Día de los Muertos and Marigolds

Día de Los Muertos or Day of the Dead is a celebration of life that happens mid-autumn in Latinx communities. This holiday is a reminder of the brevity of life and appreciation for time on Earth with loved ones.

dia de los muertos ofrenda

The festivities center around parties and memorials for those who have passed, with the main focus being the ofrendas, or shrines, dedicated to the deceased. Known for their strong fragrance and bright colors, marigolds are essential adornments to these ofrendas, as they symbolize the brevity of life and are said to guide the spirits back to their families for a one-night, world-colliding reunion.

The marigold flower is native to Mexico and has a long history of incorporation into Central American holidays. The Aztecs were first documented using the flower centuries ago for celebrations and ceremonies that were also centered around the circle of life. For those who celebrate Día de Los Muertos, here are some tips for growing those incredible marigolds that are so beloved during this holiday.

Tagetes erecta, commonly known as Aztec marigold, Mexican marigold, or African marigold.

Optimal Growing Conditions

Soil Temperature for Germination: 70°–75°F.

Soil Composition: Average to rich, well-drained garden soil.

Water: Fairly drought tolerant, once established. Water only when the top inch of soil is dry.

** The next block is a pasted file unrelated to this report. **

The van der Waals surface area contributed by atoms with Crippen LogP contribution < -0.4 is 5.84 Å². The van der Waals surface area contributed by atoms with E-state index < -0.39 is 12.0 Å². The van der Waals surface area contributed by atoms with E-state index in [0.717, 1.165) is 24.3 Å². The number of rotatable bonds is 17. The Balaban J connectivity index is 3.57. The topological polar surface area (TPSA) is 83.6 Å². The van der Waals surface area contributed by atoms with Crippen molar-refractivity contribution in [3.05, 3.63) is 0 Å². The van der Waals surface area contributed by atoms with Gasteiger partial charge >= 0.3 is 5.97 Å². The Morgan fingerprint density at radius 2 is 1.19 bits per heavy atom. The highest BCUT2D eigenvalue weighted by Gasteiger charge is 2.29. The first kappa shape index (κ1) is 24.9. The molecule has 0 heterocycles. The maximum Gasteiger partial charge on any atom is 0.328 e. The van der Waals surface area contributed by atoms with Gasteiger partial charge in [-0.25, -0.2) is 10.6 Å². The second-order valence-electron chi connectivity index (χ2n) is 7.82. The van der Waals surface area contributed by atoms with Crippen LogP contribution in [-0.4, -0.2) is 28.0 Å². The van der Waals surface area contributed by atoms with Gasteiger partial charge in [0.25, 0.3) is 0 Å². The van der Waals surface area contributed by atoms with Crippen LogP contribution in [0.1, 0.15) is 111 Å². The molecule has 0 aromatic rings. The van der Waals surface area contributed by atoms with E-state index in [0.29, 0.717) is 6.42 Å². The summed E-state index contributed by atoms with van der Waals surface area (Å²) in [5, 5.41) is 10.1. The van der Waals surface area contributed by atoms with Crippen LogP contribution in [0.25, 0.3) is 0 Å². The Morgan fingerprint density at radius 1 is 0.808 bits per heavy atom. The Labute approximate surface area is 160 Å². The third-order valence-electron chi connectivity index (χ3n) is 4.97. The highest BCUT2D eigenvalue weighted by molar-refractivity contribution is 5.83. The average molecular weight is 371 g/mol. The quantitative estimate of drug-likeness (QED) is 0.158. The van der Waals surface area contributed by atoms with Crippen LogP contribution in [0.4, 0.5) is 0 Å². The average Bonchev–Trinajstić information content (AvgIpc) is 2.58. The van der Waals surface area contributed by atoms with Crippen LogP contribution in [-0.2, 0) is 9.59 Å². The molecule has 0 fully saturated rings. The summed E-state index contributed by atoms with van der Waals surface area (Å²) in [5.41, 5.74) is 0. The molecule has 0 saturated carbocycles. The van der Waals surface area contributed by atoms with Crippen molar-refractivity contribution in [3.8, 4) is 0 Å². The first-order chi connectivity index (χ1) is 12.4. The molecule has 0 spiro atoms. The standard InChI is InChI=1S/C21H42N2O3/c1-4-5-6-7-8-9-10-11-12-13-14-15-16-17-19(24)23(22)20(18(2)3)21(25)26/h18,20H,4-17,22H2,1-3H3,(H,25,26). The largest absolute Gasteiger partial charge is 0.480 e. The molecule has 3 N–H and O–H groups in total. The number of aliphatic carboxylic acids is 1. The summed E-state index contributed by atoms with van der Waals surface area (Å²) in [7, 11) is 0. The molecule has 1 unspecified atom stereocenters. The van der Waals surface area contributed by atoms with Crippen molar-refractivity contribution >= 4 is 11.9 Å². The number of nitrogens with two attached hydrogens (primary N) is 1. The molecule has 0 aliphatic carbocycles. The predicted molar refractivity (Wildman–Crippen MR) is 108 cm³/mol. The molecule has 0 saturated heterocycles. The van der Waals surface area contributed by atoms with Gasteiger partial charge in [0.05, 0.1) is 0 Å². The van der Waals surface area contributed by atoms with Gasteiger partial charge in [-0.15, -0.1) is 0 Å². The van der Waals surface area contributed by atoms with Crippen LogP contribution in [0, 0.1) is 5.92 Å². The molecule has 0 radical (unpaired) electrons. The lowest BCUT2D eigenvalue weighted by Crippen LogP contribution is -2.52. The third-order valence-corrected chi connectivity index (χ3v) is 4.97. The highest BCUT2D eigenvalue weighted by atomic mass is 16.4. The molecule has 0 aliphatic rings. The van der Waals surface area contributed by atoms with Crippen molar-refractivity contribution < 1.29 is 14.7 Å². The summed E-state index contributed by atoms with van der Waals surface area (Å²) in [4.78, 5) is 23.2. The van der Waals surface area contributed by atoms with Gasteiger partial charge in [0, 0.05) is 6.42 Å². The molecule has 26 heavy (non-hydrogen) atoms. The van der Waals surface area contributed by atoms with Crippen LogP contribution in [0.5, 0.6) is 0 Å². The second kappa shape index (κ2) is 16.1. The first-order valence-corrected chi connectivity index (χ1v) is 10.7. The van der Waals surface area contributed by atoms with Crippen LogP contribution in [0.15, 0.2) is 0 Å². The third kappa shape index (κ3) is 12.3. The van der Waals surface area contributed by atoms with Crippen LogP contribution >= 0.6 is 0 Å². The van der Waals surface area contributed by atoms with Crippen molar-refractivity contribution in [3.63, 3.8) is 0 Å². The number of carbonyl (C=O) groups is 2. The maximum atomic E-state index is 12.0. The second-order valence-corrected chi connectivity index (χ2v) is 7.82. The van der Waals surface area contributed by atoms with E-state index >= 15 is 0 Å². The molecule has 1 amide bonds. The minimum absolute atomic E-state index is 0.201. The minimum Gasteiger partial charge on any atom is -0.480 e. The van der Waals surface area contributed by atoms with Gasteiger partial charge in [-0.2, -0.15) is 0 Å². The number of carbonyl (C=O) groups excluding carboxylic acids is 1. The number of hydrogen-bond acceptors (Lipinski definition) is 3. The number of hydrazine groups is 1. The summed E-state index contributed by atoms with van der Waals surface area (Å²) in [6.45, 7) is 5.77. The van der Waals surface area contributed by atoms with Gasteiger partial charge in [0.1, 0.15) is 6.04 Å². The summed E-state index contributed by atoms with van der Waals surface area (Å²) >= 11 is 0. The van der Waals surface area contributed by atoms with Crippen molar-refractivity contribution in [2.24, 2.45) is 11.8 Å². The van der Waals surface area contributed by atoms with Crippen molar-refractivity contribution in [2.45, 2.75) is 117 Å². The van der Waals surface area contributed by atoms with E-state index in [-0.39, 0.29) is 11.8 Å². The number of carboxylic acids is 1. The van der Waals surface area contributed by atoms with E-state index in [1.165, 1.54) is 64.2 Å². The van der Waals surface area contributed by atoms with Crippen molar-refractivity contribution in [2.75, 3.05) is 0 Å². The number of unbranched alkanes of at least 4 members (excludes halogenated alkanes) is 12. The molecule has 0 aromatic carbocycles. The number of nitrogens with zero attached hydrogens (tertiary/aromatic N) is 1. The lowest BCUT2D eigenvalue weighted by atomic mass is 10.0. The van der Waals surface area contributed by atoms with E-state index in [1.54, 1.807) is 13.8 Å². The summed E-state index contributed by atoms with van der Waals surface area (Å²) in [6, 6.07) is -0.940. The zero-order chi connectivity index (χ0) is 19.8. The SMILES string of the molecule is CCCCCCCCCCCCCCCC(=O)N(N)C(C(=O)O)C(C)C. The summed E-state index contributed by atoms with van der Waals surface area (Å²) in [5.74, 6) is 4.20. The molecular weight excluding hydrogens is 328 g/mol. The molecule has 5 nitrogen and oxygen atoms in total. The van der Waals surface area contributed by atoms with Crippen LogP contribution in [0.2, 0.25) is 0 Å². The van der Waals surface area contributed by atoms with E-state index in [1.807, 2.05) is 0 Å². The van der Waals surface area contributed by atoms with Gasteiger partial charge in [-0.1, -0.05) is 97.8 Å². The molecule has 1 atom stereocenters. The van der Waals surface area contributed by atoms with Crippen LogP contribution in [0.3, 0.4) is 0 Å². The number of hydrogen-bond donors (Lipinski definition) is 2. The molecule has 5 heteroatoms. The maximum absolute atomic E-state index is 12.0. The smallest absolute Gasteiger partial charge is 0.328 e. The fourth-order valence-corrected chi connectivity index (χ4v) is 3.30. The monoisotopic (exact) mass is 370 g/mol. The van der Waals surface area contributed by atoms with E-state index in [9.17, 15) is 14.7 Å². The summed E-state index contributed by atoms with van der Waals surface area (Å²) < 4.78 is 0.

Sun Exposure: Full sun.

Fertilizer: Marigolds do not require a lot of fertilizer, but if the soil is deficient, you can add a slow-release, balanced (equal parts nitrogen, phosphorus, and potassium) fertilizer to the soil before sowing, or a liquid fertilizer a couple of weeks after seedlings emerge, or at transplant time to promote initial green growth. To promote flowering when plants mature, scratch a slow-release fertilizer into the soil surface or water with a moderate phosphorus-rich, liquid fertilizer.

Special Care: Once seedlings have 4-5 sets of leaves, cut seedlings back to just above the 3rd or 4th set of leaves to promote branching. Deadheading (removing spent blossoms), just above the next lower branch regularly also promotes branching and more blooms but will reduce or eliminate reseeding.

Making Marigold Flowers Last Longer: For long vase life, harvest in the morning when they are refreshed and hydrated, choosing flowers that are 50%-75% open. Cut stems at an angle to increase the area where the stem can take up water. Since Tagetes erecta have hollow stems, they will tend to dry out quickly. Flip the flowers upside down and fill the stems with water, then plug with cotton or soft tissue. Hold the plug in place while placing each flower in the water right side up. Make your own floral preservative with a can of lemon-lime (non-diet soda) and 1 tablespoon of bleach per one gallon of water (recipe courtesy of the Floral Design Institute). Change your vase water every 2-3 days.

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